New wireless technologies allow internet and broadcasting to coexist on airwaves

DAKAR, Senegal, Jun 6 (APCNews)


ICT policy makers and experts from 35 countries heard here last week that TV broadcasting and broadband can share the same radio spectrum to help address Africa’s connectivity problems. The TV White Spaces & Dynamic Spectrum Africa Forum, which took place in Dakar, convened more than 100 people comprising ICT regulators, internet service providers, equipment manufacturers, academics and civil society organizations looking for innovative ways to improve internet access on the continent. The event was held by Google, Microsoft, the Association for Progressive Communications (APC), AFRINIC and the Internet Society Senegal Chapter.

New wireless communication systems have recently emerged, which can detect interference and switch frequencies to unused wavebands, making much more efficient use of available radio spectrum. Surveys were presented at the forum that indicate that large swathes of the lower frequency bands allocated to broadcasting in Africa are almost completely unused. These wavebands, known as TV white space, can reach long distances and provide a low cost solution for meeting needs for internet access for people living in remote and rural areas who are currently cut off from the digital revolution. Despite the growth of mobile services and broadband access in many parts of the continent, internet access continues to lag, and last mile access is one of the biggest challenges to increasing access in these regions.

Showcased at the forum were successful trials of the technology that have already taken place in South Africa and Kenya (as well as in the US and the UK), and the event heard that other demonstrations are also being planned in Nigeria, Malawi and probably Senegal. The forum also heard that civil society and academia has been at the forefront of raising awareness of these technologies, including in the US, where public interest groups formed an alliance to push the regulator (the FCC) to allow shared dynamic use of TV spectrum. The Association for Progressive Communications (APC) co-organised a successful TV White Space awareness-raising workshop in South Africa in 2011, which helped to encourage the trials in South Africa and Kenya.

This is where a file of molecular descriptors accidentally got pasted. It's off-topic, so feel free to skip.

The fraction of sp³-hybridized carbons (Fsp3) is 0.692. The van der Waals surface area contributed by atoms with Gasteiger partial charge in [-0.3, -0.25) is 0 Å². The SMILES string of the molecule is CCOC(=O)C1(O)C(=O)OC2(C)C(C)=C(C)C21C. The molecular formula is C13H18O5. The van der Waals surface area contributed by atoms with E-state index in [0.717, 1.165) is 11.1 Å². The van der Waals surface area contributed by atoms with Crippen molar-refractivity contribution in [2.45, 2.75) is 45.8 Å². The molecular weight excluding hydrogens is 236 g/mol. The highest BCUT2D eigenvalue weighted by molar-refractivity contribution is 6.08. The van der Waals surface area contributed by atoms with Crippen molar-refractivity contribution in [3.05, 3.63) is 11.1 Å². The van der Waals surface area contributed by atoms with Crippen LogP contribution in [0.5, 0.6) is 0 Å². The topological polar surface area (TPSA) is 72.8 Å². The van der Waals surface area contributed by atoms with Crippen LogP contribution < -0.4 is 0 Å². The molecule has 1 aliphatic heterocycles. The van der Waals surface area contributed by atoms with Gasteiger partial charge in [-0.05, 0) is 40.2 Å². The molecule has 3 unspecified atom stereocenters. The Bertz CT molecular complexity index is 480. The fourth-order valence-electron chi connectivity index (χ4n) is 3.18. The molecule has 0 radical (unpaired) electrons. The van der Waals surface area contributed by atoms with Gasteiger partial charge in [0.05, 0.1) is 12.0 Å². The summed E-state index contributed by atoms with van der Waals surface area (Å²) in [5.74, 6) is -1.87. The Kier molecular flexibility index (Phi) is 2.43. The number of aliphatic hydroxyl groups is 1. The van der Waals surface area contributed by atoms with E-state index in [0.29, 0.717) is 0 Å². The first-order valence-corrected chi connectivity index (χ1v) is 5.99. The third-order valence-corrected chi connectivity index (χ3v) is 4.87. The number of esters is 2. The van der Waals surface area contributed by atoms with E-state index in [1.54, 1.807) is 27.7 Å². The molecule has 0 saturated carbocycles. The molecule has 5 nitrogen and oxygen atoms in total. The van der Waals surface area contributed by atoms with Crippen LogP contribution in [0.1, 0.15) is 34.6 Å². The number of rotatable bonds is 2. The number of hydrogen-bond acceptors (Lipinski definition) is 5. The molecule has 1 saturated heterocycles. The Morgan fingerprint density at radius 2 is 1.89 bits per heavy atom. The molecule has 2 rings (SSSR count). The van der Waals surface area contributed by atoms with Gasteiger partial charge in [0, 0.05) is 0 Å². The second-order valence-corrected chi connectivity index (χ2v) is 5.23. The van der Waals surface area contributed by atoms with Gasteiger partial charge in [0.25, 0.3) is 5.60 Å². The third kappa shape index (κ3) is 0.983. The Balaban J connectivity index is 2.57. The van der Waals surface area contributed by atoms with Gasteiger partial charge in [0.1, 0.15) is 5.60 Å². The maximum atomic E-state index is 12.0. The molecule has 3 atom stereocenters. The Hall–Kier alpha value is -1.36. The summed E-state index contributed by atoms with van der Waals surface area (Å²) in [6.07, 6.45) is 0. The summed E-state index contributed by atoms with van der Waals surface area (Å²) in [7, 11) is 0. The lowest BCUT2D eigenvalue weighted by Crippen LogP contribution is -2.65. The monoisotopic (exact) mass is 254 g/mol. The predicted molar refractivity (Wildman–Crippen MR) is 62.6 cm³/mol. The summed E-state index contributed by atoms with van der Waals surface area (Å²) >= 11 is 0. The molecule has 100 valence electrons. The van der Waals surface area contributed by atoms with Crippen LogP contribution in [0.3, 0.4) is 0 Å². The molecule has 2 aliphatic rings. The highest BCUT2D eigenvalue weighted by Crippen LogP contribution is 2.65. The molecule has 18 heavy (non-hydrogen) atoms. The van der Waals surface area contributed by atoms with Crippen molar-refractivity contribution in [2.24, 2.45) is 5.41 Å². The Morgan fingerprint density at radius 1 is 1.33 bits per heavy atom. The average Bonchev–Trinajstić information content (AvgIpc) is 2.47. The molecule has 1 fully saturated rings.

“What really impressed me about the forum was the sense of common cause amongst the participants to make better use of radio spectrum, and the excitement generated by the unearthing of so much unused spectrum on the continent,” said Mike Jensen, APC’s internet access specialist. “This has overturned the commonly held view that all radio spectrum is a scarce resource. The forum also provided a venue for showcasing real examples in Africa where more innovative use of our spectrum resources can meet some of the immediate connectivity needs in Africa, especially for rural areas. Aside from using these technologies in the TV frequencies, the model can also be used in other wavebands to make more efficient use of all our spectrum resources – a public good that needs to be exploited to the full in order to meet the needs of marginalised members of our societies.”